Across the world, family businesses contribute significantly to economic activity. It is estimated that over two-thirds of all companies are operated or owned by family firms. Research shows that in 2012, 70% to 80% of all businesses in Europe were family-owned. With this level kind of contribution, it is inevitable that family-owned firms have both a financial and social impact on the economies they operate in.
Success Factors for Family Businesses
For family businesses to succeed, they need a proper governance structure. The family involved should develop a way of relating concerning business matters to ensure free-flowing communication and collaboration. Families need to assess their portfolios to understand what works for them to better align their strategy. Lastly, family businesses must develop a credible succession plan to grow the firm long term.
Top Family Businesses in Switzerland
Switzerland is home to many family businesses with 17 out of the 500 largest family businesses globally found within its borders. They generate approximately USD181 billion while giving jobs to almost 500,000 people around the world. Here are some of the most notable family businesses and how their family-owned orientation positively influenced their growth.
The Rothschild Family
The Rothschild family business is one of the most notable in modern history. The family business traces its origins to Mayer Amschel Rothschild (1744-1812) who started a bank in Frankfurt, Germany in the 1760s. He caught the entrepreneurial bug watching his father, Amschel Moses Rothschild, deal in silk and other commodities as a trader. After an apprenticeship at a Hanover bank, he returned home to continue trading.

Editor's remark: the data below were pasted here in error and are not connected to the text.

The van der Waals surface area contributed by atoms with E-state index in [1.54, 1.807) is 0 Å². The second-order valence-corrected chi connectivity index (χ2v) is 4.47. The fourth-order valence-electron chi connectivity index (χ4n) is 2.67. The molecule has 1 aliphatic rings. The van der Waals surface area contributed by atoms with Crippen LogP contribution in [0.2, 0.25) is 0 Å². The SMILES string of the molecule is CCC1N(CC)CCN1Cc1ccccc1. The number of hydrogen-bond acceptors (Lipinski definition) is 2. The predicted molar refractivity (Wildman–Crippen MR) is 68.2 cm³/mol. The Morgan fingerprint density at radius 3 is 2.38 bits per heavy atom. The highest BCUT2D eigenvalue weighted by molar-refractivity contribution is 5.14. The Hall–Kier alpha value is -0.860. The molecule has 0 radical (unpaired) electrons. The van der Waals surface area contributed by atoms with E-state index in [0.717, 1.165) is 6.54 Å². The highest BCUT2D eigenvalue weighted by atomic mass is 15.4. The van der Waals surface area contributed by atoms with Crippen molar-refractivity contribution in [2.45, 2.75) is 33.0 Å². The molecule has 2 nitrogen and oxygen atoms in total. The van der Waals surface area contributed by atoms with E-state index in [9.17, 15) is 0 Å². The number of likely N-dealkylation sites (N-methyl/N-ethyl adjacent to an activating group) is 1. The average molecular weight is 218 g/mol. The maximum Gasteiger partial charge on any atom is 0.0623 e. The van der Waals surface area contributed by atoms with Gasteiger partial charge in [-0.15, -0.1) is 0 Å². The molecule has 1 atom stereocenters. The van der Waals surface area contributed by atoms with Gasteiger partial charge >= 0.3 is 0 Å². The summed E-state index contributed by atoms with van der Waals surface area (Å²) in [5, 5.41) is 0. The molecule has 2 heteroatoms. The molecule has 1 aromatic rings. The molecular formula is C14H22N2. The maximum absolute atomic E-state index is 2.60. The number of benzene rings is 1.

In time he transitioned to trading in valuable artwork for wealthy clients like the Crown Prince Wilhelm. The banking experience he had gained earlier gave him insights that eventually led to the establishment of his banking services. The French revolution brought about significant growth for the business as Mayer was contracted by the French army to deliver various items. He also facilitated financial transactions during this period.
Concerned about the succession of his family business, Mayer sent his five sons to live in different European cities with the goal of each starting a bank there. They settled in Frankfurt, Naples, Vienna, Paris, and London, starting banking firms in the 1800s and fulfilling their father’s wish to expand and diversify across several borders.
As another means to secure the succession of the family business Mayer made provisions in his will to facilitate intermarriage among the descendants. Although seen controversial by some, it ensured that the Rothschild family business endured and as a result was passed on to other generations. Today the Rothschild family business spans several industries such as private equity, real estate, financial services and mixed farming among others, all controlled by family members.
The philanthropic impact of the Rothschild family business as a whole has been tremendous over the decades. Many charities, foundations, orphanages, public libraries, hospitals, and homes have been born as a result of the Rothschild family business’ support. These beneficiaries stand as a testament to what family firms can achieve for the public good if proper succession takes place over generations.
The Chopard Family
Chopard is a 158-year-old watchmaking company that has stood the test of time through war and peace. As a family business, it has seen successive generations not only take over its management but also secure its future as it passed from one family to another.